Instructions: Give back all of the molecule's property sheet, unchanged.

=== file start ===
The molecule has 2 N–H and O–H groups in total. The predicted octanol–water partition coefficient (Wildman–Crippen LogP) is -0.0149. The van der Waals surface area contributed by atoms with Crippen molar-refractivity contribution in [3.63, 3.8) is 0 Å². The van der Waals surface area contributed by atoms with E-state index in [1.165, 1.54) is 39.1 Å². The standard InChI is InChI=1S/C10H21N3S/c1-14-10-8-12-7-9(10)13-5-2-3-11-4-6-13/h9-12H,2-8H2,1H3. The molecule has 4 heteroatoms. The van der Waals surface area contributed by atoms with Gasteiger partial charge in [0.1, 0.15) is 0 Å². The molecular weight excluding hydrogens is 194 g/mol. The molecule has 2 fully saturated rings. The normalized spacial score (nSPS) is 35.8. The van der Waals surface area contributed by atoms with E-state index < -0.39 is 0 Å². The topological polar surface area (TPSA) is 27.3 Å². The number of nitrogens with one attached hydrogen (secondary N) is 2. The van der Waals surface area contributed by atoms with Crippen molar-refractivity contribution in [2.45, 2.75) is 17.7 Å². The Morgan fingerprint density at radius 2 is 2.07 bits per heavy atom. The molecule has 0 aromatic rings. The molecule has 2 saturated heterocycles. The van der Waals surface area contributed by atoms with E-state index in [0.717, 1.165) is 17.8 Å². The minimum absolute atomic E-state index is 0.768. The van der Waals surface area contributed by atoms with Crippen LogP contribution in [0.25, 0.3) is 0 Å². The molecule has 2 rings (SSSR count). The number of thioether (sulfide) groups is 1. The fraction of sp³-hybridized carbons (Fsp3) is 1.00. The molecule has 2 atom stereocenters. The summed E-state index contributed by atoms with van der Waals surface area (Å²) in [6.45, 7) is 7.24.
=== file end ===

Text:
The molecule has 2 N–H and O–H groups in total. The predicted octanol–water partition coefficient (Wildman–Crippen LogP) is -0.0149. The van der Waals surface area contributed by atoms with Crippen molar-refractivity contribution in [3.63, 3.8) is 0 Å². The van der Waals surface area contributed by atoms with E-state index in [1.165, 1.54) is 39.1 Å². The standard InChI is InChI=1S/C10H21N3S/c1-14-10-8-12-7-9(10)13-5-2-3-11-4-6-13/h9-12H,2-8H2,1H3. The molecule has 4 heteroatoms. The van der Waals surface area contributed by atoms with Gasteiger partial charge in [0.1, 0.15) is 0 Å². The molecular weight excluding hydrogens is 194 g/mol. The molecule has 2 fully saturated rings. The normalized spacial score (nSPS) is 35.8. The van der Waals surface area contributed by atoms with E-state index < -0.39 is 0 Å². The topological polar surface area (TPSA) is 27.3 Å². The number of nitrogens with one attached hydrogen (secondary N) is 2. The van der Waals surface area contributed by atoms with Crippen molar-refractivity contribution in [2.45, 2.75) is 17.7 Å². The Morgan fingerprint density at radius 2 is 2.07 bits per heavy atom. The molecule has 0 aromatic rings. The molecule has 2 saturated heterocycles. The van der Waals surface area contributed by atoms with E-state index in [0.717, 1.165) is 17.8 Å². The minimum absolute atomic E-state index is 0.768. The van der Waals surface area contributed by atoms with Crippen LogP contribution in [0.25, 0.3) is 0 Å². The molecule has 2 rings (SSSR count). The number of thioether (sulfide) groups is 1. The fraction of sp³-hybridized carbons (Fsp3) is 1.00. The molecule has 2 atom stereocenters. The summed E-state index contributed by atoms with van der Waals surface area (Å²) in [6.45, 7) is 7.24.